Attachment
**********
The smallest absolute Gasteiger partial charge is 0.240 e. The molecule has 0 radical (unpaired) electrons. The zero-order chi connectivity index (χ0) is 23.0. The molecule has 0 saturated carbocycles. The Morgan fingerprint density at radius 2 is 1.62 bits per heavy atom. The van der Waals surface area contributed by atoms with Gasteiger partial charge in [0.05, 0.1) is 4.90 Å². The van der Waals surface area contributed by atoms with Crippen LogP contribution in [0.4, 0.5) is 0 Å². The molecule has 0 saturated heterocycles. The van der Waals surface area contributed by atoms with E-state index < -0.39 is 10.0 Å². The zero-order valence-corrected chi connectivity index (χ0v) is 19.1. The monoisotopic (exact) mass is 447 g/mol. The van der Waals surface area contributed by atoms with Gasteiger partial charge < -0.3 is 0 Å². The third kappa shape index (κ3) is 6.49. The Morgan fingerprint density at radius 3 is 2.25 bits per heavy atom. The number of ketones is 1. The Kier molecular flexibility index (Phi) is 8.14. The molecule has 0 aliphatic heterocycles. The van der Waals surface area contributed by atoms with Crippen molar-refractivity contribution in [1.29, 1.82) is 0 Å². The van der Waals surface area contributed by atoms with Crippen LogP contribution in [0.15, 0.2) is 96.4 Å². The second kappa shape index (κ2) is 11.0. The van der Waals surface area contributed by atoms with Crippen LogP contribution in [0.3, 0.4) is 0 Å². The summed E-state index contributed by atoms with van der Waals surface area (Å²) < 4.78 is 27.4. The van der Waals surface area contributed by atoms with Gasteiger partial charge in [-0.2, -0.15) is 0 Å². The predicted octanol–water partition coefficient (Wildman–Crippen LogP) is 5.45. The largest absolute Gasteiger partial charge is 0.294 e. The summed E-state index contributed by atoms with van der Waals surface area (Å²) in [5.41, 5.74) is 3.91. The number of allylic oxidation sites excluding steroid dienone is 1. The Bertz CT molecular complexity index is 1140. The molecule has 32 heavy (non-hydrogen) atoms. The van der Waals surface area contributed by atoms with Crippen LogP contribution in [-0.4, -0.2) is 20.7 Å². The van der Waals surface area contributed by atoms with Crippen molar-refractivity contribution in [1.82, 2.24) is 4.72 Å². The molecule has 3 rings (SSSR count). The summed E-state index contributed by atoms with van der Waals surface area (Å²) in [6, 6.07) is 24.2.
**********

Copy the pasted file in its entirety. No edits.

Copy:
The smallest absolute Gasteiger partial charge is 0.240 e. The molecule has 0 radical (unpaired) electrons. The zero-order chi connectivity index (χ0) is 23.0. The molecule has 0 saturated carbocycles. The Morgan fingerprint density at radius 2 is 1.62 bits per heavy atom. The van der Waals surface area contributed by atoms with Gasteiger partial charge in [0.05, 0.1) is 4.90 Å². The van der Waals surface area contributed by atoms with Crippen LogP contribution in [0.4, 0.5) is 0 Å². The molecule has 0 saturated heterocycles. The van der Waals surface area contributed by atoms with E-state index < -0.39 is 10.0 Å². The zero-order valence-corrected chi connectivity index (χ0v) is 19.1. The monoisotopic (exact) mass is 447 g/mol. The van der Waals surface area contributed by atoms with Gasteiger partial charge < -0.3 is 0 Å². The third kappa shape index (κ3) is 6.49. The Morgan fingerprint density at radius 3 is 2.25 bits per heavy atom. The number of ketones is 1. The Kier molecular flexibility index (Phi) is 8.14. The molecule has 0 aliphatic heterocycles. The van der Waals surface area contributed by atoms with Crippen molar-refractivity contribution in [1.29, 1.82) is 0 Å². The van der Waals surface area contributed by atoms with Crippen LogP contribution in [0.15, 0.2) is 96.4 Å². The second kappa shape index (κ2) is 11.0. The van der Waals surface area contributed by atoms with Crippen LogP contribution in [0.3, 0.4) is 0 Å². The summed E-state index contributed by atoms with van der Waals surface area (Å²) < 4.78 is 27.4. The van der Waals surface area contributed by atoms with Gasteiger partial charge in [-0.2, -0.15) is 0 Å². The predicted octanol–water partition coefficient (Wildman–Crippen LogP) is 5.45. The largest absolute Gasteiger partial charge is 0.294 e. The summed E-state index contributed by atoms with van der Waals surface area (Å²) in [5.41, 5.74) is 3.91. The number of allylic oxidation sites excluding steroid dienone is 1. The Bertz CT molecular complexity index is 1140. The molecule has 32 heavy (non-hydrogen) atoms. The van der Waals surface area contributed by atoms with Crippen LogP contribution in [-0.4, -0.2) is 20.7 Å². The van der Waals surface area contributed by atoms with Crippen molar-refractivity contribution in [1.82, 2.24) is 4.72 Å². The molecule has 3 rings (SSSR count). The summed E-state index contributed by atoms with van der Waals surface area (Å²) in [6, 6.07) is 24.2.